But, apart from private profits, the important point is the extent to which Indian trade is financed by the purchase of Council Bills in London with borrowed money, whether this money is supplied by the depositors in Exchange Banks or by those who rediscount the bills. (iii. After exchange touched par in 1898, we see from the above table that gold began to flow in. If 3,000,000 L. The Bank of England lends to middlemen who, by holding bills or otherwise, lend abroad. New wants are mostly supplied by adaptation, not by creation or foundation. It is not very improbable, however, that in the future there might be a general crisis of the third kind—a heavy adverse balance against India, and an internal banking crisis at the same time.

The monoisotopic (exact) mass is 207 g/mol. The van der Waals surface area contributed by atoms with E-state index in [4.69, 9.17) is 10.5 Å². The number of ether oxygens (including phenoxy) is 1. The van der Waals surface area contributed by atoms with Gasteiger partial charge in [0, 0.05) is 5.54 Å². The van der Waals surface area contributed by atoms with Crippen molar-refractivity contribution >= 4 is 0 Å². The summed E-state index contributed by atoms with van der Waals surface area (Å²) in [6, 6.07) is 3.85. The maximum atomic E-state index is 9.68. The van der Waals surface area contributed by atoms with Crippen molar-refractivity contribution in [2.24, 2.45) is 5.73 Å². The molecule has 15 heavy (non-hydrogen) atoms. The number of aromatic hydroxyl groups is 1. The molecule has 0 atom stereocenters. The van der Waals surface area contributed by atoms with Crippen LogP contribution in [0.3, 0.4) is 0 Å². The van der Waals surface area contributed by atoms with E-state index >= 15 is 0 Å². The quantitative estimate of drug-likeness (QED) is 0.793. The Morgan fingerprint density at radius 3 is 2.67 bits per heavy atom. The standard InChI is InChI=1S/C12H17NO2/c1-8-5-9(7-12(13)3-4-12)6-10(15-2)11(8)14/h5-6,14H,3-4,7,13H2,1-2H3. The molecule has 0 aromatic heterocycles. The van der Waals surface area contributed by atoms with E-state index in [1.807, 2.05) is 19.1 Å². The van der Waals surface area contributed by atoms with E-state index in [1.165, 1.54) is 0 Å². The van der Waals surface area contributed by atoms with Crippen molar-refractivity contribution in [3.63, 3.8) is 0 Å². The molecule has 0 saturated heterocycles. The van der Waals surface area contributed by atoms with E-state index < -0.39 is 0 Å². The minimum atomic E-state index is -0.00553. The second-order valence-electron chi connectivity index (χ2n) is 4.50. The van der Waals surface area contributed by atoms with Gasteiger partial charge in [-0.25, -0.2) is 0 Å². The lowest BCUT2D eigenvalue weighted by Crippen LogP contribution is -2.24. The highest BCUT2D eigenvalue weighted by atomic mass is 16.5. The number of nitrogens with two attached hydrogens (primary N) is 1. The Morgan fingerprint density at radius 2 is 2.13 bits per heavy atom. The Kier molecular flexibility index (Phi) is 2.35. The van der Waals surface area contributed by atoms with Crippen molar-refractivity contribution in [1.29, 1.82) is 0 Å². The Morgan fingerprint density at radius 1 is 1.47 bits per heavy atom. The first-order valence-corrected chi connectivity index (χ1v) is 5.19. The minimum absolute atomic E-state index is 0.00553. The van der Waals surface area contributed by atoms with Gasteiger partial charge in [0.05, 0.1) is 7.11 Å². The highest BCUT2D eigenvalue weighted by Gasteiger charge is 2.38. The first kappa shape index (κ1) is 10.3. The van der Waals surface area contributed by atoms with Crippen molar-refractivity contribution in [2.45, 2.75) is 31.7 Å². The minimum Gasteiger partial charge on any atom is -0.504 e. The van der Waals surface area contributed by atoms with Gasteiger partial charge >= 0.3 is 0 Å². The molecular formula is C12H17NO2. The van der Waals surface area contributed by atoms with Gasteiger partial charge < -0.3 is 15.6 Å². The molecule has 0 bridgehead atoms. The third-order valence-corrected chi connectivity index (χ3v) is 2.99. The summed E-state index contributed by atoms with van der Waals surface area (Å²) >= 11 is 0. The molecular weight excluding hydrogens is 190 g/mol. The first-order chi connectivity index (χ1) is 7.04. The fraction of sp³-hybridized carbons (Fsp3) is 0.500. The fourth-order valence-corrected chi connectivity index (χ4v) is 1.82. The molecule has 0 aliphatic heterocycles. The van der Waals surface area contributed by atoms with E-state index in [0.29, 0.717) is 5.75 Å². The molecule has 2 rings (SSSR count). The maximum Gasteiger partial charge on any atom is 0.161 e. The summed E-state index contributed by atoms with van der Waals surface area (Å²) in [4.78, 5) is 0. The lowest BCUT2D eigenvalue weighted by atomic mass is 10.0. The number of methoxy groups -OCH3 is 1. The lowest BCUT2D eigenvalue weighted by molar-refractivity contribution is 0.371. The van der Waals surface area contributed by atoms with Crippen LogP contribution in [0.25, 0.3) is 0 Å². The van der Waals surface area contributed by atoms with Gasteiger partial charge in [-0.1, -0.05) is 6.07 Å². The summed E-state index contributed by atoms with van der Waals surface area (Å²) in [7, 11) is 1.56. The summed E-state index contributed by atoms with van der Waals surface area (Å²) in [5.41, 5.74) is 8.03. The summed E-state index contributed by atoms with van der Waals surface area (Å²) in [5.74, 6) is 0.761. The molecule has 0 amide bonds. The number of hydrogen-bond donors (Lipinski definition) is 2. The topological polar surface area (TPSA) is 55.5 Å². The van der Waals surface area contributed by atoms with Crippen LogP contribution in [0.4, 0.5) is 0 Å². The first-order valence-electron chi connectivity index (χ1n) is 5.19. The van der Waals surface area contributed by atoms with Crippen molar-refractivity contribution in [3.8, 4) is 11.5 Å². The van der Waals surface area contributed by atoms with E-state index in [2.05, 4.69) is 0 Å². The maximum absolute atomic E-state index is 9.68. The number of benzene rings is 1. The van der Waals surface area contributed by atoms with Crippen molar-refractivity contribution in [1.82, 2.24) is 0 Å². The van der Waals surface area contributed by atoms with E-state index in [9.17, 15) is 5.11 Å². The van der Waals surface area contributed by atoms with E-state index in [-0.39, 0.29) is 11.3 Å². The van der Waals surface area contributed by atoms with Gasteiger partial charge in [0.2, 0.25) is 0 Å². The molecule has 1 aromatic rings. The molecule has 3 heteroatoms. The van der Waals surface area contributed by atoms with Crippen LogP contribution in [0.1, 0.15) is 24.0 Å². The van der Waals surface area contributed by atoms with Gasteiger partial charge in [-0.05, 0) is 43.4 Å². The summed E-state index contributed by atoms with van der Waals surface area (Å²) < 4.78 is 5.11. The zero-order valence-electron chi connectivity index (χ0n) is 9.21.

If the issue (of one–pound notes) took place, and were taken up, we should have £20,000,000 more _central_ gold—an immeasurably stronger reserve than 30,000,000 sovereigns on which we could not place our hands. per rupee, it can never be worth while for the banks to buy Council Bills at a price which exceeds 1s.